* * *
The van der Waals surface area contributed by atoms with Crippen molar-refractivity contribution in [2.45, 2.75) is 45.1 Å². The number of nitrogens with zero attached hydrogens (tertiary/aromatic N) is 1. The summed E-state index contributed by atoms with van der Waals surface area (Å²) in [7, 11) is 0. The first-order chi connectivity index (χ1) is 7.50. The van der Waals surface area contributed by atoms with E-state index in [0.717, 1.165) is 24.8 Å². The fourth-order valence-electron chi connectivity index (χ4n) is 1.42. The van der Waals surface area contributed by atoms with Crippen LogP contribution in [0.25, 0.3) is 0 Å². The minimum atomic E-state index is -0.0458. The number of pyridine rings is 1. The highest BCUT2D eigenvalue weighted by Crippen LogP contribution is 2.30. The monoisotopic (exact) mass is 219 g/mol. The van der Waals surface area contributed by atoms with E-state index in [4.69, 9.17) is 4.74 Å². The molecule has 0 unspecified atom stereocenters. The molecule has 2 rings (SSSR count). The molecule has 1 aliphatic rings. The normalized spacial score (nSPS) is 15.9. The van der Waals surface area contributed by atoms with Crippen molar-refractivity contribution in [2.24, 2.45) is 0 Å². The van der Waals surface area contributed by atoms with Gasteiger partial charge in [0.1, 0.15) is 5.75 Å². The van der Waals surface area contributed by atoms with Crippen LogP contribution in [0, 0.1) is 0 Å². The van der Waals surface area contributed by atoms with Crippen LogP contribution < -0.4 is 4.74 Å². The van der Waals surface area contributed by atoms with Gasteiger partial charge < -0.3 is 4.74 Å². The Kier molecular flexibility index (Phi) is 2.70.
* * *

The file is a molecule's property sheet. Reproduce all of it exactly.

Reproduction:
The van der Waals surface area contributed by atoms with Crippen molar-refractivity contribution in [2.45, 2.75) is 45.1 Å². The number of nitrogens with zero attached hydrogens (tertiary/aromatic N) is 1. The summed E-state index contributed by atoms with van der Waals surface area (Å²) in [7, 11) is 0. The first-order chi connectivity index (χ1) is 7.50. The van der Waals surface area contributed by atoms with E-state index in [0.717, 1.165) is 24.8 Å². The fourth-order valence-electron chi connectivity index (χ4n) is 1.42. The van der Waals surface area contributed by atoms with Crippen LogP contribution in [0.25, 0.3) is 0 Å². The minimum atomic E-state index is -0.0458. The number of pyridine rings is 1. The highest BCUT2D eigenvalue weighted by Crippen LogP contribution is 2.30. The monoisotopic (exact) mass is 219 g/mol. The van der Waals surface area contributed by atoms with E-state index in [4.69, 9.17) is 4.74 Å². The molecule has 0 unspecified atom stereocenters. The molecule has 2 rings (SSSR count). The molecule has 1 aliphatic rings. The normalized spacial score (nSPS) is 15.9. The van der Waals surface area contributed by atoms with Crippen molar-refractivity contribution in [2.24, 2.45) is 0 Å². The van der Waals surface area contributed by atoms with Gasteiger partial charge in [0.1, 0.15) is 5.75 Å². The van der Waals surface area contributed by atoms with Crippen LogP contribution in [0, 0.1) is 0 Å². The van der Waals surface area contributed by atoms with Crippen LogP contribution < -0.4 is 4.74 Å². The van der Waals surface area contributed by atoms with Gasteiger partial charge < -0.3 is 4.74 Å². The Kier molecular flexibility index (Phi) is 2.70.